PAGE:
Program Arcade Games
With Python And Pygame

Language
English
Dutch - Nederlands
French
Hungarian - Magyar
Portuguese - Português
Russian - Русский
Spanish - Español
Turkish - Türkçe

Version Control

4.1 What is Version Control?

No serious development should be done without version control. In fact, version control is so important, many developers would argue that almost no development should be done without version control.

Version control allows developers to:

Version control saves untold time and headaches. It used to be that version control had enough of a learning curve that some developers refused to use it. Thankfully today's version control tools are so easy to use there's no excuse not to.

There are two main types of version control. The original version control systems were “centralized.” Subversion (SVN) is a very popular piece of software that supports this type of version control. The other type is a “Distributed Version Control Systems” (DVCS). There are two popular versions of DVCS in use today, Git and Mercurial. Either works fine, but for this tutorial we will standardize on Mercurial. Mercurial is sometimes also known as Hg. Get it? Hg is the symbol for Mercury. We programmers are a hilarious bunch.

If you are taking this as part of a Simpson College class with Dr. Craven, all the programs you write will be turned into grade using the Mercurial version control system. Even your worksheets will be turned in this way.

4.2 Software Needed

Video: Installing TortoiseHg

Changes that you and other developers make to the code are stored in “code repositories.”

Just like the web can be browsed with different web browsers, Mercurial code repositories can be browsed with different clients. We'll use a client called TortoiseHg.

Download TortoiseHg from: http://tortoisehg.bitbucket.org/

You can also follow along with the video tutorial to the right.

4.3 Forking Repositories

We'll start this class with a code repository that has already been created. The code is currently hosted on a website callded “BitBucket.” Go to BitBucket and sign up:

https://bitbucket.org/

Once you have signed up, go to the code repository that I've created:

https://bitbucket.org/pcraven/program-arcade-games-work

The next step is to create your own copy of my repository so that you can change it however you like. Your copy will be called a “fork” of my original code. So click the “Fork” button:

fig.fork
Figure 50.9: Fork Repository Button

BitBucket will ask for details about the fork. You can set your own name for the fork or use the same name. But I highly recommend making the fork private! Otherwise anyone can copy and look at your code. If someone copies your code they aren't learning anything and that's not good. See below for the settings I recommend:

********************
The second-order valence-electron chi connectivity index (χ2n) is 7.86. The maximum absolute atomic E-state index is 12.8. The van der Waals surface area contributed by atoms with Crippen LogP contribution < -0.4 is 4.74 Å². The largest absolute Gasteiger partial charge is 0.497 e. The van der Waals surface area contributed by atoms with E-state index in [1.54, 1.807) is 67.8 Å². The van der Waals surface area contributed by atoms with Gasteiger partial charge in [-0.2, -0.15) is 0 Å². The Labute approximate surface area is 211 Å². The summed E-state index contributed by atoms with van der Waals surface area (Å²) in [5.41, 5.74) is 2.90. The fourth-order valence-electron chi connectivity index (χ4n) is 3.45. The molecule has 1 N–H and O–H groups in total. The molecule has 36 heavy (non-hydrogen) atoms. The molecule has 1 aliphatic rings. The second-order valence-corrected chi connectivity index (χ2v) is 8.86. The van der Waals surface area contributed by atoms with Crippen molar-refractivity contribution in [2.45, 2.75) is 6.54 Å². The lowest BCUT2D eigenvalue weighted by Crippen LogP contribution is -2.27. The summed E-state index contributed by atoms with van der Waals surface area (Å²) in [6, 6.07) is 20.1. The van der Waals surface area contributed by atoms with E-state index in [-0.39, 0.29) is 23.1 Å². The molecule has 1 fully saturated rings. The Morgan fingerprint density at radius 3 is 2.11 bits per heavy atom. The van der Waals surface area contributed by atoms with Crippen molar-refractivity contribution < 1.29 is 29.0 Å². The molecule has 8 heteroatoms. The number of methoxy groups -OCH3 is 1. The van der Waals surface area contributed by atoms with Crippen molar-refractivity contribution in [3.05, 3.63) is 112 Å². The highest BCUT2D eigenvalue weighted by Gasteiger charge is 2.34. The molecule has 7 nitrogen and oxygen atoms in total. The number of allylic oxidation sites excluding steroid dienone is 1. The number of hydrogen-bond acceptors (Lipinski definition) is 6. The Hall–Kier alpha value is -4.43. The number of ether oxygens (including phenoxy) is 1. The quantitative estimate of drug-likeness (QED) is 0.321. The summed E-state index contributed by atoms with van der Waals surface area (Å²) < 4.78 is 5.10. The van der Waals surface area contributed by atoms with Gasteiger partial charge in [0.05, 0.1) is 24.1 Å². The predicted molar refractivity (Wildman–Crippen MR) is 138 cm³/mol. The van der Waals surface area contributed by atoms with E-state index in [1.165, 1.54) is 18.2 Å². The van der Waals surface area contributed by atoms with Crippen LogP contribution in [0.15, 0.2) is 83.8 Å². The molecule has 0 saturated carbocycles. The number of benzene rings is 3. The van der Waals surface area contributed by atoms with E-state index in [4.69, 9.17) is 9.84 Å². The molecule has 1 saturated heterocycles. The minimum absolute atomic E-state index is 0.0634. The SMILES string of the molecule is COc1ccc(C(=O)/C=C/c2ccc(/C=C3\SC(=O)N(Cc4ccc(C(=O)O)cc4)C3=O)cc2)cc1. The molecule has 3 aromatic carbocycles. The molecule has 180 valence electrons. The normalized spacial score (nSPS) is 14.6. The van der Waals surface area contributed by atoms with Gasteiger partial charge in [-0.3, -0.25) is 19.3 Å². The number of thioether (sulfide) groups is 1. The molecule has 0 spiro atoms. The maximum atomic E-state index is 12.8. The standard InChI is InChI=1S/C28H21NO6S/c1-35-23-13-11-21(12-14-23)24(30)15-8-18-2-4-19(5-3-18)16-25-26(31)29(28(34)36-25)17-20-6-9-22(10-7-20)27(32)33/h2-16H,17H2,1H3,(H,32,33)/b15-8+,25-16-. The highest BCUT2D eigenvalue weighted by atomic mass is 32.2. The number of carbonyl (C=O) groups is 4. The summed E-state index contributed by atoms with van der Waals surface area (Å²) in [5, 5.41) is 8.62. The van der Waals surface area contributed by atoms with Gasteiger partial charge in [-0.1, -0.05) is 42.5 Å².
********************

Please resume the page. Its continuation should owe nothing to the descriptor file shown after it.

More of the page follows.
fig.fork2
Figure 50.10: Fork Repository

4.4 Cloning Repositories

Now, we need to tell TortoiseHg to clone the repository. First, let's copy the web address for this repository.

fig.clone1
Figure 50.11: Copy Repository Address

Next, create a new empty folder where you wish to place your repository. You can also place your code repository on the desktop.

fig.new_folder
Figure 50.12: Create a New Desktop Folder

Name the folder.

fig.name_folder
Figure 50.13: Naming the Folder

Right-click in an empty area to bring up the context menu, and select the clone option out of the TortoiseHg menu:

fig.hg_clone_menu
Figure 50.14: Hg Clone Menu

That should bring up the clone dialog box. Right click in the text box for Source and paste the address we copied earlier:

fig.paste_address
Figure 50.15: Paste Address

Confirm both the source and destination locations are correct, then press Clone.

fig.clone
Figure 50.16: Clone Repository

Before it can start, it may ask you to enter your repository username and password.

When you are done, you should see a folder with a green checkmark. If the green checkmark does not appear, you might need to hit F5 so the computer refreshes the desktop and you can see it.

fig.repository_folder
Figure 50.17: Code Repository Folder

You can now open up this folder and edit the files like normal.

4.5 Committing Changes

Video: Committing Changes

When you have finished making a change, you can commit it to the code repository. Don't worry! The great thing about this type of commitment, is that you can go back on any “commit” that you make. Going back on a commitment is a feature with this software! How cool is that?

In the example below, I have changed one file, main_program.py and added a new file, new_file.py. The file main_program.py no longer has a green checkmark, but a red exclamation point to let you know it has changed. new_file.py has no icon, showing you that it is not under version control at all.

fig.changed_file
Figure 50.18: Icons of Changed Files

Not only will these files show their icon as being different, so will the parent directories: